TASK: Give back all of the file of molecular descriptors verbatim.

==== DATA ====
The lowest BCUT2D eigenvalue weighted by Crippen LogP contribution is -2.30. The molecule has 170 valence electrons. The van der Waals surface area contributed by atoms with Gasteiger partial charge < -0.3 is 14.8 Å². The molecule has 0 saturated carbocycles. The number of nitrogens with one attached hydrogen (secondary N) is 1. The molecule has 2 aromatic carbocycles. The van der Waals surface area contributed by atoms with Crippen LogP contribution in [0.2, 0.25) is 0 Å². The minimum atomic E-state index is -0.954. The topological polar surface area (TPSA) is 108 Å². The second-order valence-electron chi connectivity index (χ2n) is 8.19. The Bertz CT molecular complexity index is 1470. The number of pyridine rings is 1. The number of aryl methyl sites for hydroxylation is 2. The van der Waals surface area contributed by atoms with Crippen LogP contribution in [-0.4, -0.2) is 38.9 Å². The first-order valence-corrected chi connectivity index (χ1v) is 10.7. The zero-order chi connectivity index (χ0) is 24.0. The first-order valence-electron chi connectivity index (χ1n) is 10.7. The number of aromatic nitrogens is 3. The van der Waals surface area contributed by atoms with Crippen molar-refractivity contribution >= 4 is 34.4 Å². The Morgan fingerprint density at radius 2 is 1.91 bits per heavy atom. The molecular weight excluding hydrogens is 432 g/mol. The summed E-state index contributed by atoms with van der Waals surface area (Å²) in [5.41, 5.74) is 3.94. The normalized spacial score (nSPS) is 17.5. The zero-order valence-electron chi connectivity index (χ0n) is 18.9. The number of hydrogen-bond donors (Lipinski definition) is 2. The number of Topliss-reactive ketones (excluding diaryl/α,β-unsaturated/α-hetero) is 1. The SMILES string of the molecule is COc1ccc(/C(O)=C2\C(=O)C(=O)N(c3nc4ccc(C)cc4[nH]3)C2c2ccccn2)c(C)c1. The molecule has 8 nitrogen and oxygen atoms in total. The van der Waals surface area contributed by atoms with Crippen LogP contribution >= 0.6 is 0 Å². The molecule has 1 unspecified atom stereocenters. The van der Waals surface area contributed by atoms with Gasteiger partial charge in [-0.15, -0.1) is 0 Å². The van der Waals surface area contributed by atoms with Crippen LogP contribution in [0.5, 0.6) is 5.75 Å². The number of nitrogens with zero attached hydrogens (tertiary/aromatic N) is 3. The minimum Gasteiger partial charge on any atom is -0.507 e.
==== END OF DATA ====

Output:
The lowest BCUT2D eigenvalue weighted by Crippen LogP contribution is -2.30. The molecule has 170 valence electrons. The van der Waals surface area contributed by atoms with Gasteiger partial charge < -0.3 is 14.8 Å². The molecule has 0 saturated carbocycles. The number of nitrogens with one attached hydrogen (secondary N) is 1. The molecule has 2 aromatic carbocycles. The van der Waals surface area contributed by atoms with Crippen LogP contribution in [0.2, 0.25) is 0 Å². The minimum atomic E-state index is -0.954. The topological polar surface area (TPSA) is 108 Å². The second-order valence-electron chi connectivity index (χ2n) is 8.19. The Bertz CT molecular complexity index is 1470. The number of pyridine rings is 1. The number of aryl methyl sites for hydroxylation is 2. The van der Waals surface area contributed by atoms with Crippen LogP contribution in [-0.4, -0.2) is 38.9 Å². The first-order valence-corrected chi connectivity index (χ1v) is 10.7. The zero-order chi connectivity index (χ0) is 24.0. The first-order valence-electron chi connectivity index (χ1n) is 10.7. The number of aromatic nitrogens is 3. The van der Waals surface area contributed by atoms with Crippen molar-refractivity contribution >= 4 is 34.4 Å². The Morgan fingerprint density at radius 2 is 1.91 bits per heavy atom. The molecular weight excluding hydrogens is 432 g/mol. The summed E-state index contributed by atoms with van der Waals surface area (Å²) in [5.41, 5.74) is 3.94. The normalized spacial score (nSPS) is 17.5. The zero-order valence-electron chi connectivity index (χ0n) is 18.9. The number of hydrogen-bond donors (Lipinski definition) is 2. The number of Topliss-reactive ketones (excluding diaryl/α,β-unsaturated/α-hetero) is 1. The SMILES string of the molecule is COc1ccc(/C(O)=C2\C(=O)C(=O)N(c3nc4ccc(C)cc4[nH]3)C2c2ccccn2)c(C)c1. The molecule has 8 nitrogen and oxygen atoms in total. The van der Waals surface area contributed by atoms with Crippen LogP contribution >= 0.6 is 0 Å². The molecule has 1 unspecified atom stereocenters. The van der Waals surface area contributed by atoms with Gasteiger partial charge in [-0.15, -0.1) is 0 Å². The van der Waals surface area contributed by atoms with Crippen LogP contribution in [0.5, 0.6) is 5.75 Å². The number of nitrogens with zero attached hydrogens (tertiary/aromatic N) is 3. The minimum Gasteiger partial charge on any atom is -0.507 e.